The twist is that you can switch out a trio of party members whenever you like, which becomes an essential strategy in later encounters. Knowing the combination of abilities require to stagger an enemy before unleashing a flurry of damage is often the key to victory, as swinging wildly doesn’t always work.
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To succeed in combat you need to adopt a certain rhythm, executing bespoke skills just as a standard attack lands to deal extra damage and string together a combo which can last forever if you’re skilled enough. Minor annoyances such as targeting issues and tiresome grinding have been alleviated for the most part, which is a pleasure to see.
Outside of fighting, which is where a large portion of your time is spent, you’ll be sorting through side quests and enhancing your communities, a welcome new addition to Xenoblade Chronicles 2. Taking the place of Blade management, communities chronicle almost every single NPC you meet with across various locales.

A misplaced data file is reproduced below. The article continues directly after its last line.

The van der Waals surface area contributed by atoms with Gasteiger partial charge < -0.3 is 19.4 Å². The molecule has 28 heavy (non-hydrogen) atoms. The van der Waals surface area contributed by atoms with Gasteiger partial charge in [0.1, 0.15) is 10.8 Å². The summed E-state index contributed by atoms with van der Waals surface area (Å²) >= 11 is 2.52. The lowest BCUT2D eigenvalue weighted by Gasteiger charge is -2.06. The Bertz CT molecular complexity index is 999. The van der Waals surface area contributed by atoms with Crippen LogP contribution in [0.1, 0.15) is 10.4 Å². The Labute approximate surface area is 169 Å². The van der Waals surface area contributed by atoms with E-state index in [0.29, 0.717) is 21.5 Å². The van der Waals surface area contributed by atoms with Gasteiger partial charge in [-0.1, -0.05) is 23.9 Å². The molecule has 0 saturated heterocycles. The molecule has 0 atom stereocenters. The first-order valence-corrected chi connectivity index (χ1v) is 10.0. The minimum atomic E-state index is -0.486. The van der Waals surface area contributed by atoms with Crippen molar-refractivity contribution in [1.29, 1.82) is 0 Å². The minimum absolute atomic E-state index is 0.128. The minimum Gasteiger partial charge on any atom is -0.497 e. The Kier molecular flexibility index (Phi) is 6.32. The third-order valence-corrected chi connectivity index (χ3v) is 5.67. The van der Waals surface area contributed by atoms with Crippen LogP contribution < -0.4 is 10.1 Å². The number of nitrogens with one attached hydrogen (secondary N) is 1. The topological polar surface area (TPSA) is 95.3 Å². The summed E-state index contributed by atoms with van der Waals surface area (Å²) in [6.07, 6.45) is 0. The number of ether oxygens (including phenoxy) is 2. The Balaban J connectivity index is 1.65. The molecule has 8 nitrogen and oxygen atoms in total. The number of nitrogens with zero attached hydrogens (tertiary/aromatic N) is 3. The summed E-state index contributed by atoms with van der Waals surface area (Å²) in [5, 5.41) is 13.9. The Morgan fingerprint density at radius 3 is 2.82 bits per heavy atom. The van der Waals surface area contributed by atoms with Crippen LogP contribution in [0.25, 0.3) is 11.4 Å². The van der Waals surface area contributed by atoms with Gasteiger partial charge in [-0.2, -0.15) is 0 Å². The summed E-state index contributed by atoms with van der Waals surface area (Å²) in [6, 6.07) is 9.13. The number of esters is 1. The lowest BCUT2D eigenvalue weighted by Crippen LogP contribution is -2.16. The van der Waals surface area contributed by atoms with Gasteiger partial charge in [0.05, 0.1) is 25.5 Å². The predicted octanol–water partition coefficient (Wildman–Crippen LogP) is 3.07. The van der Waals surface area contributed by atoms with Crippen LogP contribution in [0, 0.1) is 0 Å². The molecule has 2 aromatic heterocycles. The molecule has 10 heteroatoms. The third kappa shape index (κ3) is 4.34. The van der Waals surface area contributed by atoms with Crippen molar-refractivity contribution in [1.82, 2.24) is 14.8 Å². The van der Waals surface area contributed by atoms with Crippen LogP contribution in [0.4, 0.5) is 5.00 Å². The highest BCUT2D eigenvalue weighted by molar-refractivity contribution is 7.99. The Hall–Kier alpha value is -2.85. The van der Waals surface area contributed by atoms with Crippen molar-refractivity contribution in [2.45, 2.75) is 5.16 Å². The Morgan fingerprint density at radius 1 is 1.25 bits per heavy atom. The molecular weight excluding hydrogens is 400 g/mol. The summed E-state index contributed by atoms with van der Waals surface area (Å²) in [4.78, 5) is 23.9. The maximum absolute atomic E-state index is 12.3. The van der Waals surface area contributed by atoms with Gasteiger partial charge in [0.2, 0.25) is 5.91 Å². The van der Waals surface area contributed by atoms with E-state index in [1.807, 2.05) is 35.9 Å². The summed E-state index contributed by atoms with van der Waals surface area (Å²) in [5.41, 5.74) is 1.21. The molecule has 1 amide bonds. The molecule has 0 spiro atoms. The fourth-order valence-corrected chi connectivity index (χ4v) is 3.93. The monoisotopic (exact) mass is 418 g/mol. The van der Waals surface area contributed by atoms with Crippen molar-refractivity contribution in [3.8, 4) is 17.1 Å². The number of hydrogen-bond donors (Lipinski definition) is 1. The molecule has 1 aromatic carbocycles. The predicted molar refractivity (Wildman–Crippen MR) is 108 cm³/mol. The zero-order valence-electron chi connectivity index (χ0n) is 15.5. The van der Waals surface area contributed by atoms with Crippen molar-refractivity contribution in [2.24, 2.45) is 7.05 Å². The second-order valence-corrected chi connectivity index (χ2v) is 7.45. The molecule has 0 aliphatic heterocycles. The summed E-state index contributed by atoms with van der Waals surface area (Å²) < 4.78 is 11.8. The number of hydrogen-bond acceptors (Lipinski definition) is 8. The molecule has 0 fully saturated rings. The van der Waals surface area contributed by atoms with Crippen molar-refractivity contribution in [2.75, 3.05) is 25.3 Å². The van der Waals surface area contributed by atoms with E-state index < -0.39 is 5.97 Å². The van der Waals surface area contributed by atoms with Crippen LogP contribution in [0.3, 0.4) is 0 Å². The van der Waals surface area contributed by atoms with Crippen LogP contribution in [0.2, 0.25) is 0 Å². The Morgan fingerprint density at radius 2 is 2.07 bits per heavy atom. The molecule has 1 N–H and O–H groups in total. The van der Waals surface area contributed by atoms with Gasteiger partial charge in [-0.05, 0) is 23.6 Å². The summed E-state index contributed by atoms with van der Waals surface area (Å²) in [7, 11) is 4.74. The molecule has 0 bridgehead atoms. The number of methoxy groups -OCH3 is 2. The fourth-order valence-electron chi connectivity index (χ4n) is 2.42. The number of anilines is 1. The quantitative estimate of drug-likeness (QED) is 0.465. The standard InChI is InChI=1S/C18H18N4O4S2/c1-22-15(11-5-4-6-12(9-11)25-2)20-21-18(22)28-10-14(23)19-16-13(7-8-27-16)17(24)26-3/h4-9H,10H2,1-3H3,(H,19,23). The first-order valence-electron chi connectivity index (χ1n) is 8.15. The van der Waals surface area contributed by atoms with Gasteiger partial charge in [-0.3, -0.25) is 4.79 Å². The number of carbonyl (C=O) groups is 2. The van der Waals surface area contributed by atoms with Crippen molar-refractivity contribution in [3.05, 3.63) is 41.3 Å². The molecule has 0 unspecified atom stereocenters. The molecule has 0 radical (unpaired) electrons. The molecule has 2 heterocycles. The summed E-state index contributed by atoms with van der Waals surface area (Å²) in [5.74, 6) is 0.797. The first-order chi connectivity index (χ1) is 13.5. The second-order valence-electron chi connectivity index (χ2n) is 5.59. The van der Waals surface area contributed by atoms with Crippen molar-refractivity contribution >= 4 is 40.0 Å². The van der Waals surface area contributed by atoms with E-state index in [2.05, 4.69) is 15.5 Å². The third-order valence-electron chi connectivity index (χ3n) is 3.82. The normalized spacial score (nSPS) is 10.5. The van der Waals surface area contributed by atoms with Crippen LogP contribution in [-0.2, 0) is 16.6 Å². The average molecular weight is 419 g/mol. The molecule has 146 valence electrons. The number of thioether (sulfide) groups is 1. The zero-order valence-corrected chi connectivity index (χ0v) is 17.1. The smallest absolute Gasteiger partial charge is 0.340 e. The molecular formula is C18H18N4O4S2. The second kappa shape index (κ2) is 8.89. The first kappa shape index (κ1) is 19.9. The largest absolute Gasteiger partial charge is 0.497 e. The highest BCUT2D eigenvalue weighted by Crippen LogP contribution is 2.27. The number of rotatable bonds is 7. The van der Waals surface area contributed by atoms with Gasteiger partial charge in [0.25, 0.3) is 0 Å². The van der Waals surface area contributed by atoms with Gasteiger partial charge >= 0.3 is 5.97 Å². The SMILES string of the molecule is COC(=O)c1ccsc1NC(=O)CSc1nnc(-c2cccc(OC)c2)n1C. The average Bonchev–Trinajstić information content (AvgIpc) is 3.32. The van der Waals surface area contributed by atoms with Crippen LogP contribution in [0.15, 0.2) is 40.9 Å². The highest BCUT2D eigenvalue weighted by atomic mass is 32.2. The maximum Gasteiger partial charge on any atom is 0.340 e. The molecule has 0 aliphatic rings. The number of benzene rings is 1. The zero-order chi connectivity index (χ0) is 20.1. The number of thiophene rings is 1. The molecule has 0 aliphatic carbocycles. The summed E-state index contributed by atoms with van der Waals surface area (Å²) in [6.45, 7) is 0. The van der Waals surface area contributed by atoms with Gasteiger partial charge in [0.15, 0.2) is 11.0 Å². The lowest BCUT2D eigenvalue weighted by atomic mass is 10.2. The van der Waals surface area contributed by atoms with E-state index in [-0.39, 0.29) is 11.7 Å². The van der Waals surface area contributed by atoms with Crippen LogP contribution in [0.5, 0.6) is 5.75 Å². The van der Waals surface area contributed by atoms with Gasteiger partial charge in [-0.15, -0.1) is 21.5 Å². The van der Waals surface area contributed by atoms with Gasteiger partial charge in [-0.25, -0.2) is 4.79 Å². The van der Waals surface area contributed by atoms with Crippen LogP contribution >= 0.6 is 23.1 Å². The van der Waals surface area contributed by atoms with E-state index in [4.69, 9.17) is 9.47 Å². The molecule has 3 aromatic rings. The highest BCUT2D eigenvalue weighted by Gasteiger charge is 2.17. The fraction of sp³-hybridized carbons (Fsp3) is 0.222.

Some are merely window dressing, while others have meaningful stories to tell inside activities that can last upwards of 20 minutes. They’re all fun to complete with a varied range of objectives that occasionally verge on monotony. The archaic nature of endless dialogue boxes can grow tiresome, although it does save us from the charming yet sometimes awful voice acting.
Qualms aside, communities are a meaningful distraction that result in worthwhile rewards, and give otherwise generic side quests a meaning beyond experience points and a few items. It also works in favour of Torna’s locales, many of which are completely new. You’ll return to a few old haunts, including the town of Gormott, although it’s nigh indistinguishable this time around.